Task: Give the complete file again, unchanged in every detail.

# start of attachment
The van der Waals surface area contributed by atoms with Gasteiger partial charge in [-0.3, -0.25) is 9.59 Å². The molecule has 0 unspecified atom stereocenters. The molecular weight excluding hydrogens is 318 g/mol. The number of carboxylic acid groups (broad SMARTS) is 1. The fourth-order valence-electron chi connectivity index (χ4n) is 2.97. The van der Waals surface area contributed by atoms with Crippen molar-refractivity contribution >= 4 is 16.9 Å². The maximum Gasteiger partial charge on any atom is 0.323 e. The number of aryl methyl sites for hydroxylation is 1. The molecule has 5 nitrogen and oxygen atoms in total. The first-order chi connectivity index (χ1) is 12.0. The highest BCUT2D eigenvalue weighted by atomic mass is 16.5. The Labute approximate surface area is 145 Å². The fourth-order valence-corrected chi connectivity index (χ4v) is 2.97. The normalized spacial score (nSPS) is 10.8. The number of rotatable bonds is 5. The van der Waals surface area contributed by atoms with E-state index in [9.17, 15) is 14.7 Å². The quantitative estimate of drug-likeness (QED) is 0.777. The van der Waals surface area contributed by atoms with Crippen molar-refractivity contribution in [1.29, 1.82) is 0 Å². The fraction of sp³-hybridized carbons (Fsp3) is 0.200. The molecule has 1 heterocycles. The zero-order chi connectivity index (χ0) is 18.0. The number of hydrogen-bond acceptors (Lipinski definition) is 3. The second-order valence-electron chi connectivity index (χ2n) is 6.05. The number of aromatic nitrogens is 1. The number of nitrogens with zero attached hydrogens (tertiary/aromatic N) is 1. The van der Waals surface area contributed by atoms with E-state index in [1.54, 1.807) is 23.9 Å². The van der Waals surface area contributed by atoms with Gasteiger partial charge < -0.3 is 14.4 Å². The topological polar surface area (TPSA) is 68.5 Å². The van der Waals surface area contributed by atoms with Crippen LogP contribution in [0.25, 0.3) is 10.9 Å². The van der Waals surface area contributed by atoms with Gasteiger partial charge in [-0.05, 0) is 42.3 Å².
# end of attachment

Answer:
The van der Waals surface area contributed by atoms with Gasteiger partial charge in [-0.3, -0.25) is 9.59 Å². The molecule has 0 unspecified atom stereocenters. The molecular weight excluding hydrogens is 318 g/mol. The number of carboxylic acid groups (broad SMARTS) is 1. The fourth-order valence-electron chi connectivity index (χ4n) is 2.97. The van der Waals surface area contributed by atoms with Crippen molar-refractivity contribution >= 4 is 16.9 Å². The maximum Gasteiger partial charge on any atom is 0.323 e. The number of aryl methyl sites for hydroxylation is 1. The molecule has 5 nitrogen and oxygen atoms in total. The first-order chi connectivity index (χ1) is 12.0. The highest BCUT2D eigenvalue weighted by atomic mass is 16.5. The Labute approximate surface area is 145 Å². The fourth-order valence-corrected chi connectivity index (χ4v) is 2.97. The normalized spacial score (nSPS) is 10.8. The number of rotatable bonds is 5. The van der Waals surface area contributed by atoms with E-state index in [9.17, 15) is 14.7 Å². The quantitative estimate of drug-likeness (QED) is 0.777. The van der Waals surface area contributed by atoms with Crippen molar-refractivity contribution in [1.29, 1.82) is 0 Å². The fraction of sp³-hybridized carbons (Fsp3) is 0.200. The molecule has 1 heterocycles. The zero-order chi connectivity index (χ0) is 18.0. The number of hydrogen-bond acceptors (Lipinski definition) is 3. The second-order valence-electron chi connectivity index (χ2n) is 6.05. The number of aromatic nitrogens is 1. The number of nitrogens with zero attached hydrogens (tertiary/aromatic N) is 1. The van der Waals surface area contributed by atoms with E-state index in [1.54, 1.807) is 23.9 Å². The van der Waals surface area contributed by atoms with Gasteiger partial charge < -0.3 is 14.4 Å². The topological polar surface area (TPSA) is 68.5 Å². The van der Waals surface area contributed by atoms with Crippen LogP contribution in [0.25, 0.3) is 10.9 Å². The van der Waals surface area contributed by atoms with Gasteiger partial charge in [-0.05, 0) is 42.3 Å².